Appeal from the District Court for Buffalo County, JOHN P. ICENOGLE, Judge, on appeal thereto from the County Court for Buffalo County, GERALD R. JORGENSEN, JR., Judge.
Greg C. Harris for appellant.
Douglas J. Peterson, Attorney General, and Nathan A. Liss for appellee.
HEAVICAN, C.J., WRIGHT, CONNOLLY, STEPHAN, McCORMACK, MILLER-LERMAN, and CASSEL, JJ.
[291 Neb. 244] McCormack, J.
NATURE OF CASE
The defendant was convicted in county court of driving during revocation in violation of Neb. Rev. Stat. § 60-4,108(1) (Cum. Supp. 2014), which states:
It shall be unlawful for any person to operate a motor vehicle during any period that he or she is subject to a court order not to operate any motor vehicle for any purpose or during any period that his or her operator's license has been revoked or impounded pursuant to conviction or convictions for violation of any law or laws of this state, by an order of any court, or by an administrative order of the director.
The only evidence presented at the trial besides the defendant's driving record reflecting that the defendant's license was revoked was the testimony of a local law enforcement officer. The officer testified that he found the defendant driving in a store parking lot. There was a passenger in the vehicle, and the vehicle was unlicensed. There was no evidence concerning the ownership of the vehicle. The officer testified that he did not see the defendant drive outside of the parking lot. The question on appeal is whether the evidence was sufficient to support the conviction.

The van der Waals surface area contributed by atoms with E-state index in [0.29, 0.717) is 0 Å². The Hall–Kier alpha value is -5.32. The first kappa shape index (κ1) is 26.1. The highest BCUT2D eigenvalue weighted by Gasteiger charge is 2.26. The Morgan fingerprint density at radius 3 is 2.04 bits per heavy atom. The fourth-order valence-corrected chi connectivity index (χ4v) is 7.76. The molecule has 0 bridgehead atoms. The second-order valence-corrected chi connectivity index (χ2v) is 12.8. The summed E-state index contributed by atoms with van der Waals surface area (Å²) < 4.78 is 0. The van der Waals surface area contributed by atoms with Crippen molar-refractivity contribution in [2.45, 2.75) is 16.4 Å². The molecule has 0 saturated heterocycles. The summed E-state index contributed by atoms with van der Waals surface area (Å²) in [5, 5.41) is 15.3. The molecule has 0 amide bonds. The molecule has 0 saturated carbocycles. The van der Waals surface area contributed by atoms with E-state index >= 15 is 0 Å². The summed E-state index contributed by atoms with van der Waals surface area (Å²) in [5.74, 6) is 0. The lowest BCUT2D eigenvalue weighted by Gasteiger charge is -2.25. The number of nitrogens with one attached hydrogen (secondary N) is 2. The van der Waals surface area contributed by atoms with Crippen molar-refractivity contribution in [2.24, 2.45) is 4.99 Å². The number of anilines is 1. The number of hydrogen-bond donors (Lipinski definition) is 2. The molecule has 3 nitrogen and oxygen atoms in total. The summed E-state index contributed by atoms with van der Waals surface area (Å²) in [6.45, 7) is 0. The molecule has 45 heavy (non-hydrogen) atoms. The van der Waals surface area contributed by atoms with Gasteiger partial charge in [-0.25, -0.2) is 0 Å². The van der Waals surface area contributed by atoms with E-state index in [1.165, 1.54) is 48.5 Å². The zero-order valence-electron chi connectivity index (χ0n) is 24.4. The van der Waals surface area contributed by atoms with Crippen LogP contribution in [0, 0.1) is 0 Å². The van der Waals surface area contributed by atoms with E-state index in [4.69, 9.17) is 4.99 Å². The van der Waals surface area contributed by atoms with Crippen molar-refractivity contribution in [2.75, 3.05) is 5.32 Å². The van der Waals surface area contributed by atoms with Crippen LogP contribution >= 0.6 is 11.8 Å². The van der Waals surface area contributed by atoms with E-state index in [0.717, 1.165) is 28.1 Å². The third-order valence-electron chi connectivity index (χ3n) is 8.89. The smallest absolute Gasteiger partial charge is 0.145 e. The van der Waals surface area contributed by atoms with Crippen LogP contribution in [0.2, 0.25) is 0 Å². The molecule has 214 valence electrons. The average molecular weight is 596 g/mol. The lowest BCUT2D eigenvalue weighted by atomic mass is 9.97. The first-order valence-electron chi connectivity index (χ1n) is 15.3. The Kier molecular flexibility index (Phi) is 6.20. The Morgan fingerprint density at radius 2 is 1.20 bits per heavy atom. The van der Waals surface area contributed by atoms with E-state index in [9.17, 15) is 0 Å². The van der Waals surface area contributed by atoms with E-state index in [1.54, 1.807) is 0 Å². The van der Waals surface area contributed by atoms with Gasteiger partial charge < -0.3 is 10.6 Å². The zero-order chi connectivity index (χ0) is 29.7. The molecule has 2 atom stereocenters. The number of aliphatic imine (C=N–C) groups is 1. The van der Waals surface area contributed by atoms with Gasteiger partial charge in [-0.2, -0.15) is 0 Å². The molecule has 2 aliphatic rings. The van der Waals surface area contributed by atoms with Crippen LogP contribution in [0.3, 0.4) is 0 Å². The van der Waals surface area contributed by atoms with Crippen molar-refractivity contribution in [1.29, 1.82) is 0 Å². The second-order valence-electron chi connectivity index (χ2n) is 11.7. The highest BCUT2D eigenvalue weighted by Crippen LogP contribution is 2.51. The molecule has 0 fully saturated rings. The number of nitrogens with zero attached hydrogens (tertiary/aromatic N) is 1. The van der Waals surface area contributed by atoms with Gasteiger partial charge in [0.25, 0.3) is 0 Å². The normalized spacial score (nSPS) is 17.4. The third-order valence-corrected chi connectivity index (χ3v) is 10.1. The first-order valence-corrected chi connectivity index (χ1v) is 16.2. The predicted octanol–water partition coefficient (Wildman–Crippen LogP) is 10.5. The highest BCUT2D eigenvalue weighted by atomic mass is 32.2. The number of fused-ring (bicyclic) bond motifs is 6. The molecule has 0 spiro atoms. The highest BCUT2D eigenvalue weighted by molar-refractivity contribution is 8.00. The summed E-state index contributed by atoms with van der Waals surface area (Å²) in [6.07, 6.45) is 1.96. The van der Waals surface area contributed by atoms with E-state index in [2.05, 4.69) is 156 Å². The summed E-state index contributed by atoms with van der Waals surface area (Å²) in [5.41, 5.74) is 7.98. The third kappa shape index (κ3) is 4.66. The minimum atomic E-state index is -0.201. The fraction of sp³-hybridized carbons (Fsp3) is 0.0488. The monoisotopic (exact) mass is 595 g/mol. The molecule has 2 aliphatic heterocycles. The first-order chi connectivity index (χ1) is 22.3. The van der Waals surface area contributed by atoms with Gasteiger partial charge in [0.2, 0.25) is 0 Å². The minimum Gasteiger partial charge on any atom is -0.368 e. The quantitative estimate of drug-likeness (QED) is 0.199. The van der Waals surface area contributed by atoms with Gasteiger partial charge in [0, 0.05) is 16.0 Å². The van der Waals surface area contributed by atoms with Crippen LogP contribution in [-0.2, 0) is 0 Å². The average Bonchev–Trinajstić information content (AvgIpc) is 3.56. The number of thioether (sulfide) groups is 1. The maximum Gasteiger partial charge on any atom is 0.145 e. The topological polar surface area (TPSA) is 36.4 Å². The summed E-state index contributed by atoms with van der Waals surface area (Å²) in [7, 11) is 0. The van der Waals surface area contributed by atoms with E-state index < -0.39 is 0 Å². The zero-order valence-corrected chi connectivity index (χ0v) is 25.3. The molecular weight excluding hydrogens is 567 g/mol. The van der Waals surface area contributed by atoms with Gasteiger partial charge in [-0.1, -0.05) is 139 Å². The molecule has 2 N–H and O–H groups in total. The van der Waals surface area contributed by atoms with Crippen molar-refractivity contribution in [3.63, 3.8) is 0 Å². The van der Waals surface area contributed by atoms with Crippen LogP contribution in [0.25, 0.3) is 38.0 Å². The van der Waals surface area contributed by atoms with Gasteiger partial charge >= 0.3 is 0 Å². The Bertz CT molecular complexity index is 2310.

Benjamin Frederick was found guilty in a bench trial before the county court of driving during revocation in violation of [291 Neb. 245] § 60-4,108(1), a Class II misdemeanor. He was sentenced to 30 days of jail time and 9 months of probation.
Before trial, Frederick moved to suppress the testimony of the State's only witness, the officer who observed him driving with a suspended license. The officer testified that Frederick was driving a vehicle without license plates in a Wal-Mart parking lot in Kearney, Nebraska. The officer never observed Frederick operate the vehicle outside of the parking lot.
Arguments were not made on the record, but the court responded that the issue raised by Frederick in the motion to suppress " appear[ed] to be more of a trial issue." The court said that it would need " to read all these statutes and see how the scheme fits" before deciding the motion. The motion was later denied.
At trial, the officer testified that around 3 p.m. on December 31, 2012, a caller reported that " Benjamin Frederick" was driving without a license in the Wal-Mart parking lot. The officer responded to the call in a marked police cruiser. The officer observed the vehicle described by the caller when he arrived at the Wal-Mart parking lot. The vehicle did not have license plates. The officer was able to visually
identify the driver as Frederick. There was a female passenger in the vehicle.
The officer followed Frederick's vehicle as it weaved up and down the parking lot aisles. The officer confirmed on his in-car mobile data terminal that Frederick's driver's license was revoked. The officer did not activate the police cruiser's lights, but Frederick eventually pulled into a parking space and exited the ...